For their first furniture collection, Sight Unseen curators Jill Singer and Monica Khemsurov have worked with four international designers to create five new works, all rendered in different kinds of metal.
Unveiled during New York Design Week, the collection aims to showcase the possibilities of industrially produced metal through designs that are signature of their playful style. Material and fabrication has been overseen by Bestcase, a Long Island-based brand that specialises in sheet metal, and Singer and Khemsurov worked closely with the team there throughout the course of the pandemic to bring the pieces to life.
“The collection started with two parameters: one was that Bestcase is a metal factory, so the pieces were always going to be made primarily from metal, and we knew we wanted to work with people who we felt understood and appreciated the medium,” said Singer and Khemsurov. “Our mood board had a lot of sculptural abstract pieces and a lot of 70s references, like Karl Springer and Gilles Saint-Gilles, as well as some pieces by contemporary makers like Aldo Bakker and Dessuant Bone.”
“Once we had those two parameters, we used them as a starting point to envision the designers we wanted to work with. “Each studio pitched us several ideas, and we chose the pieces that were not only our favourites but would create a well-rounded collection, with various typologies one might need in a home or a hotel room.”
Swiss-based studio Thevoz-Choquet used powder-coated steel and glass to design the Frame Tables, which feature geometries inspired by the works of minimalist conceptual sculptor, Fred Sandback. The Magna Chair by Charles Constantine, design director at Bestcase, makes use of rolled satin aluminum and sheepskin. Its form is based on that of an ancient Roman curule seat, and sees the typically ornate design stripped back and paired with a shaggy cushion.
Studio Anansi, led by London-based designer Evan Jerry, looked to Brutalist architecture when imagining its Brut Bar Cart. Combining brushed stainless steel with translucent resin, and replacing wheels with a metal base – the typically moveable item instead becomes a static monolith.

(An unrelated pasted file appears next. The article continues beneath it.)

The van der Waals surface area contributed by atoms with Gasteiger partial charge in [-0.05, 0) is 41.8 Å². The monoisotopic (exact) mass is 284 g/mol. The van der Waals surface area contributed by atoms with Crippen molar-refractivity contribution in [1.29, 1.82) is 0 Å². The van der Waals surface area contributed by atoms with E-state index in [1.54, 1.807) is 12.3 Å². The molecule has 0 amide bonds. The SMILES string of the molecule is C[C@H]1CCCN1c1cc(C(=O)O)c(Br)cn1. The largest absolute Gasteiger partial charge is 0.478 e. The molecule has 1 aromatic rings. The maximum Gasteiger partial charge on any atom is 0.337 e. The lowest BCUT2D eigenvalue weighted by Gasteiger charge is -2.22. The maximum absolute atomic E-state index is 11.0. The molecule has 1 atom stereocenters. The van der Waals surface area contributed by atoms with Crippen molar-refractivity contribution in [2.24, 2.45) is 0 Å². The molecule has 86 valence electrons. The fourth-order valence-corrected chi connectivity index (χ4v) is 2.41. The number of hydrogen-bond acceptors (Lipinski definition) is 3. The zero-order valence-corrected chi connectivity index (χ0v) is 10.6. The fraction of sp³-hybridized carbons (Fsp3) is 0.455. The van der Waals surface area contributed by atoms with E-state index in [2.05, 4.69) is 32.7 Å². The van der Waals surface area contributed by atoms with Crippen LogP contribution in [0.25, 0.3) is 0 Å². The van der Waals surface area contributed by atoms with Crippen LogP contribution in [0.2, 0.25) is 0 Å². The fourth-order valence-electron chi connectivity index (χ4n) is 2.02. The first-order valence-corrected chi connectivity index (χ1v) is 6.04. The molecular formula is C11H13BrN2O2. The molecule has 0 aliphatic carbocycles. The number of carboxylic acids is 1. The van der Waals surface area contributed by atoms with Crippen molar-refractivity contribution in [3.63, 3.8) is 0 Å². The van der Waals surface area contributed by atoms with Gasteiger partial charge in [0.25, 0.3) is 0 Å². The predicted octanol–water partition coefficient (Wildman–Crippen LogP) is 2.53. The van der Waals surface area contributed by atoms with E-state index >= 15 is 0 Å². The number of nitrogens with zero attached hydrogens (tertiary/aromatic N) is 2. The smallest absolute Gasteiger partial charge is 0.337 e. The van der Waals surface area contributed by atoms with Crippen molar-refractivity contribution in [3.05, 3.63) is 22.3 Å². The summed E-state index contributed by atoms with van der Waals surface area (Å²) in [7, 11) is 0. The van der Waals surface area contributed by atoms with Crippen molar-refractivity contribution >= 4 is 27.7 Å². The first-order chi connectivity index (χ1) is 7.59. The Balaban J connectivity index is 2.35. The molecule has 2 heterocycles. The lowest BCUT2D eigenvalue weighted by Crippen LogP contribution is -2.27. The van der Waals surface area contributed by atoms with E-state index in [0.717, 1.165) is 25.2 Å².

The collection is completed by Home Studios’ full length Slab Mirror, which features a polished metal base, and another piece from Constantine – the Song Screen, which is described as being a “modern take” on the Eames’s 1946 FSW screen. The Song screen is a more striking, modern take on the Eames’s iconic 1946 FSW screen. “It subverts the idea of traditional folding screens, once adorned with mythological depictions or historical narratives, by mirroring the present rather than reflecting on the past,” the designer adds.
Sight Unseen has been partnering with designers to exhibit their work for since its beginnings, but this marks the first time that the studio has put its own name to a collection of furniture. Previously, they recruited a string of famous faces — including actors Seth Rogen and Jason Schwartzman and stylist Mel Ottenberg — and partnered them with 13 designers to create a capsule range named “Field Studies“.
The full collection is available for sale throughout May, via Sight Unseen’s storefront on 1stdibs.
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